Free choice or driving drunk: Football’s unvaccinated headache
Players, clubs and leagues are caught between a ‘right to choose’ and the pandemic.
Europe’s governments are taking turns in announcing new measures to tackle yet another ‘wave’ of a pandemic that seems certain to drag on for months – if not years. As before, these policies also impact football, alongside every other aspect of our lives.
The Netherlands already ordered matches to be played behind closed doors in November. Germany’s eastern state of Saxony followed suit days later, meaning no home fans were at hand at the Red Bull Arena to celebrate Leipzig’s win against Manchester City. As the Omicron variant spreads fast across the continent, TV directors are probably searching for more of those sound effects that attempted to bring some life to empty stands during the lockdown.
These measures follow a long series of attempts to convince Europe’s unvaccinated to get one of the millions of jabs sitting around across the continent. Some countries are toughening their approach, banning those without a vaccination certificate from the office, the pub or even the train. Austria is set to become the first EU member state to make the vaccine mandatory.
Liverpool’s Mohammed Salah is a leading voice backing the vaccination drive, arguing that everyone should listen to the experts. “They are doctors who have been working and studying medicine for years. If I said this is wrong, then I’ll be like anyone in the street [who] said pass this ball here instead of this.”
Of course, football doesn’t only involve spectators, but also players, coaches and staff. Ten Premier League fixtures have been postponed due to COVID-19 outbreaks within clubs. While footballers are generally young and healthy, they also have the same worries that the rest of us do. Chelsea’s Kante is reportedly among those concerned about hanging out with unvaccinated colleagues at the workplace. Salah’s manager Jürgen Klopp said he would not sign unvaccinated players, calling them a ‘constant threat.’
The Premier League announced that 81% of its players had received at least one COVID-19 vaccine dose by mid-October, which at the time was slightly lower than the percentage of people across England that had received their first jab. Numbers are likely to vary significantly by club though – for instance, Klopp claimed 99% of his players were vaccinated.
So far, footballers are not among those forced to get vaccinated before they turn up for work. German political leaders were keen to see professional players subject to the same restrictions applying to spectators. That would mean that some high-profile vaccine skeptics, a list which included several Bayern Munich players, would be prohibited from plying their trade until they change their mind and get their shot.
Joshua Kimmich was one of those that caused headaches among the German champions’ leadership over his reluctance to get vaccinated. After missing out on matches due to quarantine rules, he eventually tested positive for COVID-19 and will be sidelined until next year as doctors found liquid in his lung.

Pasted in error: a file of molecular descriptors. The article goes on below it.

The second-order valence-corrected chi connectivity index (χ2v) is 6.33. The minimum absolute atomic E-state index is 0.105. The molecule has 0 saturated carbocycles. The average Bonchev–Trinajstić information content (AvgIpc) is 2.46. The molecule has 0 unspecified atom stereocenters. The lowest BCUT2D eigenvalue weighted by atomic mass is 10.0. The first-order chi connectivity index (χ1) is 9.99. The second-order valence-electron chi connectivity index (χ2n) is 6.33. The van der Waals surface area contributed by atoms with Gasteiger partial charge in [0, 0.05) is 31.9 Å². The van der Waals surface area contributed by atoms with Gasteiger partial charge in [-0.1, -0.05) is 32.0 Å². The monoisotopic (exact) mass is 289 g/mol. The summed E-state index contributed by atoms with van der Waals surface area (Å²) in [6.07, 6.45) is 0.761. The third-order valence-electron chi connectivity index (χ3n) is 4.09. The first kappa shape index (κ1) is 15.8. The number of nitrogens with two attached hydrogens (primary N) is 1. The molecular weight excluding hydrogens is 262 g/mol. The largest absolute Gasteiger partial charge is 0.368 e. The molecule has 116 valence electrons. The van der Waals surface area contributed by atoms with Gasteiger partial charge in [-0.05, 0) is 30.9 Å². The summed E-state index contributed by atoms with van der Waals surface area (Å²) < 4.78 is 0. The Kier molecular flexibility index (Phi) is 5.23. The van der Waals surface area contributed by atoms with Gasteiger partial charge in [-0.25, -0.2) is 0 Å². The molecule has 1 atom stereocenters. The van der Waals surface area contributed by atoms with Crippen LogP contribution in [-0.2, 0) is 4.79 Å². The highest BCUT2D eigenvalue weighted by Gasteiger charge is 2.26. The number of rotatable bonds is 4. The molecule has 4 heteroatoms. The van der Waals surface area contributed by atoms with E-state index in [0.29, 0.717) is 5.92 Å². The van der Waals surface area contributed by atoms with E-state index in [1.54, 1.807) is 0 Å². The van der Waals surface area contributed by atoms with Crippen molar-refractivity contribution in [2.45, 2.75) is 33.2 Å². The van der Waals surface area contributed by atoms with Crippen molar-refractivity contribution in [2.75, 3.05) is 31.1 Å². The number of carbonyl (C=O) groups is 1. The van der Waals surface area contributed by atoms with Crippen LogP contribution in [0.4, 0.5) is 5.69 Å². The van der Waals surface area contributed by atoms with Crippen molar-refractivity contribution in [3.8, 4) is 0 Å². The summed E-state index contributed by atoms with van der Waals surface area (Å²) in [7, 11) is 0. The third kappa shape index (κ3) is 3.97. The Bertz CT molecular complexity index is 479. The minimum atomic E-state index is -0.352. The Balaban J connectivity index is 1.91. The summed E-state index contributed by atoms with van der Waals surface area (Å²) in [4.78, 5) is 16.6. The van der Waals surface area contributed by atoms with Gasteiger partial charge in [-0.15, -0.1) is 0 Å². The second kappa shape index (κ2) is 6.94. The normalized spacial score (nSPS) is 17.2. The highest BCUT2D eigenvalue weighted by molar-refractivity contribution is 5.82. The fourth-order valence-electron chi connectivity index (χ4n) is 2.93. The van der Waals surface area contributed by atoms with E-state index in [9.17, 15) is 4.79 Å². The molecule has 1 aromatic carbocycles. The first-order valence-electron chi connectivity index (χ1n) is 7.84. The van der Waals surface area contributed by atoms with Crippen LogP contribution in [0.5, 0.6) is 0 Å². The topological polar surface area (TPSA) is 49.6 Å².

West Brom’s Callum Robinson, who had already contracted the disease twice, said that his “choice at the moment” was to remain unvaccinated. Kimmich’s response to becoming sick with COVID-19 was different, now regretting not getting vaccinated earlier. In an attempt to explain his stance, he said “it was difficult for [him] to cope with [his] fears and concerns.”
Vaccine hesitancy has cost clubs and national teams in terms of missed games and unwelcome publicity. Bayern decided to stop paying those on its roster who have to quarantine because of their unvaccinated status. But some are trying to avoid the jab without anyone noticing: Werder Bremen’s manager Markus Anfang stepped down last month after prosecutors launched a probe into his allegedly fake COVID-19 vaccination certificate.
Football the only sport debating what to do with athletes that refuse the jab. Tennis’ top-ranked male player Novak Djokovic will miss the upcoming Australian Open unless he is vaccinated – so far he’s remained opaque over whether he’s taken the jab. His up-and-coming colleague Stefanos Tsitsipas was convinced to get vaccinated in order to not miss out on the Melbourne event.
Djokovic has responded to criticism insisting that athletes, alongside everyone else, should have the “freedom to choose” whether to receive their shot. Klopp takes a different view, comparing not getting vaccinated to driving drunk, as it poses a risk to others’ health.
It is likely that players who still refuse the jab will be left out in the cold. International travel regulations have already affected the plans of managers desperate to have their players available for matches. Even where regulators have not made vaccines mandatory for all players, Bayern Munich and other clubs are asking questions of players who are unable to deliver on their obligations because of their failure to get the vaccine.
Whatever these players decide to do, we still risk watching the beautiful game on TV, with sponsor-laden banners silently cheering our teams on instead of fans, unless we get our act together and beat this pandemic. A key part of that is, of course, getting vaccinated.